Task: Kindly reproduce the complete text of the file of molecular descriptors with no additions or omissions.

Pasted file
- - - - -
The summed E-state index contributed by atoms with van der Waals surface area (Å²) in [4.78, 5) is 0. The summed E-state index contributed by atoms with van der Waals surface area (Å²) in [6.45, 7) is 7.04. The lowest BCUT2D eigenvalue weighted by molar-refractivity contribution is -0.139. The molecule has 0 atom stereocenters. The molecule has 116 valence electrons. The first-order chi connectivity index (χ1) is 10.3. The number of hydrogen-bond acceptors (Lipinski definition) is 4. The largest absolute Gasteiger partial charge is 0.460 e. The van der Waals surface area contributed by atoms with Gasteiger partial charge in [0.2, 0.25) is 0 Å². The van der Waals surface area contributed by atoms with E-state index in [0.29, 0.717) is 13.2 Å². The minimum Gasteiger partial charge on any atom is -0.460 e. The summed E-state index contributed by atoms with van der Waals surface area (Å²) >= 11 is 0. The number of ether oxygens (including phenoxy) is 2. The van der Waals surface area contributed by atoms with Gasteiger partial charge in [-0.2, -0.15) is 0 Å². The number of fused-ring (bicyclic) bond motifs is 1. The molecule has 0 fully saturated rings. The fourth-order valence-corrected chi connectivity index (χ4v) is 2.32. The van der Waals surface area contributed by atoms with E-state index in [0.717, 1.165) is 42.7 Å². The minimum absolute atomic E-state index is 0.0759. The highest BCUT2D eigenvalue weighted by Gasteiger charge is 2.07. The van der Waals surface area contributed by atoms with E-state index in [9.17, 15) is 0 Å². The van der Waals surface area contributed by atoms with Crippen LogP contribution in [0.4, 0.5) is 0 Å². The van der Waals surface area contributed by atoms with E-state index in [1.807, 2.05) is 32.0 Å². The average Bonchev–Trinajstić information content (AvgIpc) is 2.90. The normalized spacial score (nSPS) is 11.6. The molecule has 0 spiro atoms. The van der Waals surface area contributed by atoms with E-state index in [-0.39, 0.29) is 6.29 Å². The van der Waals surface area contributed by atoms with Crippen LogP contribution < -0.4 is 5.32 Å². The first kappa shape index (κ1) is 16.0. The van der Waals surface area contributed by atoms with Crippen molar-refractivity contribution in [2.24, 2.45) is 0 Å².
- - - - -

The summed E-state index contributed by atoms with van der Waals surface area (Å²) in [4.78, 5) is 0. The summed E-state index contributed by atoms with van der Waals surface area (Å²) in [6.45, 7) is 7.04. The lowest BCUT2D eigenvalue weighted by molar-refractivity contribution is -0.139. The molecule has 0 atom stereocenters. The molecule has 116 valence electrons. The first-order chi connectivity index (χ1) is 10.3. The number of hydrogen-bond acceptors (Lipinski definition) is 4. The largest absolute Gasteiger partial charge is 0.460 e. The van der Waals surface area contributed by atoms with Gasteiger partial charge in [0.2, 0.25) is 0 Å². The van der Waals surface area contributed by atoms with E-state index in [0.29, 0.717) is 13.2 Å². The minimum Gasteiger partial charge on any atom is -0.460 e. The summed E-state index contributed by atoms with van der Waals surface area (Å²) >= 11 is 0. The number of ether oxygens (including phenoxy) is 2. The van der Waals surface area contributed by atoms with Gasteiger partial charge in [-0.2, -0.15) is 0 Å². The number of fused-ring (bicyclic) bond motifs is 1. The molecule has 0 fully saturated rings. The fourth-order valence-corrected chi connectivity index (χ4v) is 2.32. The van der Waals surface area contributed by atoms with E-state index in [0.717, 1.165) is 42.7 Å². The minimum absolute atomic E-state index is 0.0759. The highest BCUT2D eigenvalue weighted by Gasteiger charge is 2.07. The van der Waals surface area contributed by atoms with E-state index in [9.17, 15) is 0 Å². The van der Waals surface area contributed by atoms with Crippen LogP contribution in [0.4, 0.5) is 0 Å². The van der Waals surface area contributed by atoms with E-state index in [1.807, 2.05) is 32.0 Å². The average Bonchev–Trinajstić information content (AvgIpc) is 2.90. The normalized spacial score (nSPS) is 11.6. The molecule has 0 spiro atoms. The van der Waals surface area contributed by atoms with E-state index in [-0.39, 0.29) is 6.29 Å². The van der Waals surface area contributed by atoms with Crippen LogP contribution < -0.4 is 5.32 Å². The first kappa shape index (κ1) is 16.0. The van der Waals surface area contributed by atoms with Crippen molar-refractivity contribution in [2.24, 2.45) is 0 Å².